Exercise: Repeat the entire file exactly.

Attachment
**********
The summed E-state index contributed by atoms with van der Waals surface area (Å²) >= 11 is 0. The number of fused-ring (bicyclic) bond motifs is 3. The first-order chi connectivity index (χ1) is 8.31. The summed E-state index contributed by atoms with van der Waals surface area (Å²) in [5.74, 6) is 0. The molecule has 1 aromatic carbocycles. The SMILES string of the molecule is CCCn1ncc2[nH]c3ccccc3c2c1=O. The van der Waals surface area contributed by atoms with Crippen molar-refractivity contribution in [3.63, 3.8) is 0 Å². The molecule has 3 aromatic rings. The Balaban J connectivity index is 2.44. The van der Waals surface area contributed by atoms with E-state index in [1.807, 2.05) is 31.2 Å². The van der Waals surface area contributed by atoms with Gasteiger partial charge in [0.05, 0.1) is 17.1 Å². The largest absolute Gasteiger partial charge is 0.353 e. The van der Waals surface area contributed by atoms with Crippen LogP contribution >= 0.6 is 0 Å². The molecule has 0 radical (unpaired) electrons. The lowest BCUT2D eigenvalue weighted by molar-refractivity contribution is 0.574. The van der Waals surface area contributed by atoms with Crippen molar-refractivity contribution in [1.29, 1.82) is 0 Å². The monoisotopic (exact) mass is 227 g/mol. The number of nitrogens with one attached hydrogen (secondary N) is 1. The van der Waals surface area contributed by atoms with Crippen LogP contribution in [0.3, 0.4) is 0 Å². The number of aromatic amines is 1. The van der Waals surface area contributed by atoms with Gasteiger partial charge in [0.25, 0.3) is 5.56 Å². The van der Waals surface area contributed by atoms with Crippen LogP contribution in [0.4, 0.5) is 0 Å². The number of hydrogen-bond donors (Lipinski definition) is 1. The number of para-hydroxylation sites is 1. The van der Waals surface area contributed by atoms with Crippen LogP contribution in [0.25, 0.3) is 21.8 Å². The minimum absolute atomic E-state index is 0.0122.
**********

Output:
The summed E-state index contributed by atoms with van der Waals surface area (Å²) >= 11 is 0. The number of fused-ring (bicyclic) bond motifs is 3. The first-order chi connectivity index (χ1) is 8.31. The summed E-state index contributed by atoms with van der Waals surface area (Å²) in [5.74, 6) is 0. The molecule has 1 aromatic carbocycles. The SMILES string of the molecule is CCCn1ncc2[nH]c3ccccc3c2c1=O. The van der Waals surface area contributed by atoms with Crippen molar-refractivity contribution in [3.63, 3.8) is 0 Å². The molecule has 3 aromatic rings. The Balaban J connectivity index is 2.44. The van der Waals surface area contributed by atoms with E-state index in [1.807, 2.05) is 31.2 Å². The van der Waals surface area contributed by atoms with Gasteiger partial charge in [0.05, 0.1) is 17.1 Å². The largest absolute Gasteiger partial charge is 0.353 e. The van der Waals surface area contributed by atoms with Crippen LogP contribution >= 0.6 is 0 Å². The molecule has 0 radical (unpaired) electrons. The lowest BCUT2D eigenvalue weighted by molar-refractivity contribution is 0.574. The van der Waals surface area contributed by atoms with Crippen molar-refractivity contribution in [1.29, 1.82) is 0 Å². The monoisotopic (exact) mass is 227 g/mol. The number of nitrogens with one attached hydrogen (secondary N) is 1. The van der Waals surface area contributed by atoms with Crippen LogP contribution in [0.3, 0.4) is 0 Å². The number of aromatic amines is 1. The van der Waals surface area contributed by atoms with Gasteiger partial charge in [0.25, 0.3) is 5.56 Å². The van der Waals surface area contributed by atoms with Crippen LogP contribution in [0.4, 0.5) is 0 Å². The number of hydrogen-bond donors (Lipinski definition) is 1. The number of para-hydroxylation sites is 1. The van der Waals surface area contributed by atoms with Crippen LogP contribution in [0.25, 0.3) is 21.8 Å². The minimum absolute atomic E-state index is 0.0122.